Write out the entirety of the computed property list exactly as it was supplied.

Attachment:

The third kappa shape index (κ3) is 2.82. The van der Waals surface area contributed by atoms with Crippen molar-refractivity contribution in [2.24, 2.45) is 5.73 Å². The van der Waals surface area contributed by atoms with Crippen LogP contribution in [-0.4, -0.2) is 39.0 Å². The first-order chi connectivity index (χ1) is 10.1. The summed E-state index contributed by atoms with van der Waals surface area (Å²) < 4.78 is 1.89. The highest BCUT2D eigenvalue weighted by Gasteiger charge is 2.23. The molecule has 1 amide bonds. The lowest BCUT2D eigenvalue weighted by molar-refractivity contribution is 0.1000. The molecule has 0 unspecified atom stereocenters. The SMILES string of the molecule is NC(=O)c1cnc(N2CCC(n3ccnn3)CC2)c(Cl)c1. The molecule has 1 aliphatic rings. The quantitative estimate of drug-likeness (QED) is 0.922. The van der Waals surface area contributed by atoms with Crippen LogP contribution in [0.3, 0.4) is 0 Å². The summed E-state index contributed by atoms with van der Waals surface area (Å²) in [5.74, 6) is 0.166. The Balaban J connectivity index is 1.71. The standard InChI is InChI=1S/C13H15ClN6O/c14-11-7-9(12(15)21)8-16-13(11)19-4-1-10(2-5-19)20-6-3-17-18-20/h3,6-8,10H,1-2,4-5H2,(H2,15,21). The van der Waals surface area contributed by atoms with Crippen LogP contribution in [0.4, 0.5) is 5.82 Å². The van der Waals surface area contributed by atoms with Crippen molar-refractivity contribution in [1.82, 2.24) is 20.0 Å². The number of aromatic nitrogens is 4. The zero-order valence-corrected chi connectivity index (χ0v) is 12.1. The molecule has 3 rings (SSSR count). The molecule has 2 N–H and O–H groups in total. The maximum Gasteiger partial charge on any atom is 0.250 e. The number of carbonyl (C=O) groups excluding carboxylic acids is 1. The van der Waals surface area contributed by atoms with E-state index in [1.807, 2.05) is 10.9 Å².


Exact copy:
The third kappa shape index (κ3) is 2.82. The van der Waals surface area contributed by atoms with Crippen molar-refractivity contribution in [2.24, 2.45) is 5.73 Å². The van der Waals surface area contributed by atoms with Crippen LogP contribution in [-0.4, -0.2) is 39.0 Å². The first-order chi connectivity index (χ1) is 10.1. The summed E-state index contributed by atoms with van der Waals surface area (Å²) < 4.78 is 1.89. The highest BCUT2D eigenvalue weighted by Gasteiger charge is 2.23. The molecule has 1 amide bonds. The lowest BCUT2D eigenvalue weighted by molar-refractivity contribution is 0.1000. The molecule has 0 unspecified atom stereocenters. The SMILES string of the molecule is NC(=O)c1cnc(N2CCC(n3ccnn3)CC2)c(Cl)c1. The molecule has 1 aliphatic rings. The quantitative estimate of drug-likeness (QED) is 0.922. The van der Waals surface area contributed by atoms with Crippen LogP contribution in [0.3, 0.4) is 0 Å². The summed E-state index contributed by atoms with van der Waals surface area (Å²) in [5.74, 6) is 0.166. The Balaban J connectivity index is 1.71. The standard InChI is InChI=1S/C13H15ClN6O/c14-11-7-9(12(15)21)8-16-13(11)19-4-1-10(2-5-19)20-6-3-17-18-20/h3,6-8,10H,1-2,4-5H2,(H2,15,21). The van der Waals surface area contributed by atoms with Crippen LogP contribution in [0.4, 0.5) is 5.82 Å². The van der Waals surface area contributed by atoms with Crippen molar-refractivity contribution in [1.82, 2.24) is 20.0 Å². The number of aromatic nitrogens is 4. The zero-order valence-corrected chi connectivity index (χ0v) is 12.1. The molecule has 3 rings (SSSR count). The molecule has 2 N–H and O–H groups in total. The maximum Gasteiger partial charge on any atom is 0.250 e. The number of carbonyl (C=O) groups excluding carboxylic acids is 1. The van der Waals surface area contributed by atoms with E-state index in [1.807, 2.05) is 10.9 Å².